In this way, it considers that the decent work of the fishermen must be recovered, encouraging fair markets for small-scale fishing that allows many families to distribute the wealth of the sea as a national share, in a sustainable way. A characteristic of Puntarenas is its extensive contact with the sea, these policies would be essential for a fair recovery.

    He also added that productive diversification should be encouraged, as well as the recovery of food sovereignty with economic programs aimed at peasant families in social and solidarity economies that help to obtain income from small properties.

    Additionally, conditions can be created to produce at low cost and generate local consumption with added values, through linkages that link primary food production with the economies of tourist services, which could give more, improving conditions in the towns. It requires not abandoning public investment and reorienting education, to stop concentrating job expectations on services and revitalize other economic activities.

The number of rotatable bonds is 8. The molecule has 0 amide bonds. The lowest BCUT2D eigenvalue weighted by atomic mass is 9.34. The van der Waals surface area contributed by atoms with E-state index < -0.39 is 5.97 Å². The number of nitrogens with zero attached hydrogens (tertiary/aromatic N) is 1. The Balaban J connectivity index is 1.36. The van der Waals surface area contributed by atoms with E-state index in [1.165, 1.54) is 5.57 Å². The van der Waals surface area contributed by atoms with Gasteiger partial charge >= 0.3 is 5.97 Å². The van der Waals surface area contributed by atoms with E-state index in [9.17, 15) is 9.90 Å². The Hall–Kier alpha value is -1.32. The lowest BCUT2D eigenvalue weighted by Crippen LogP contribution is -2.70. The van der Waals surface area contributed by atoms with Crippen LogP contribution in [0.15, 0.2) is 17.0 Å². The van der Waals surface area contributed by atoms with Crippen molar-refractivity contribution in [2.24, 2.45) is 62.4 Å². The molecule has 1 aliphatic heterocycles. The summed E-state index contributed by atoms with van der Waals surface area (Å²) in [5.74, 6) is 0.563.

What are the sectors or communities in Puntarenas that need more attention and in what state are they located?

    Villalobos participates in social processes with community leaders from Chomes, Manzanillo and Guacimal, rural districts of Puntarenas, in most of the economic initiatives that advance have had state support such as women’s cooperatives. “We believe that more economic support programs are needed, especially for young people who do not have the conditions to study because they have to attend first, but they do not have an environment of opportunities either. Services are limited in rural areas and migration implies high costs in a country. where in itself it is expensive to live.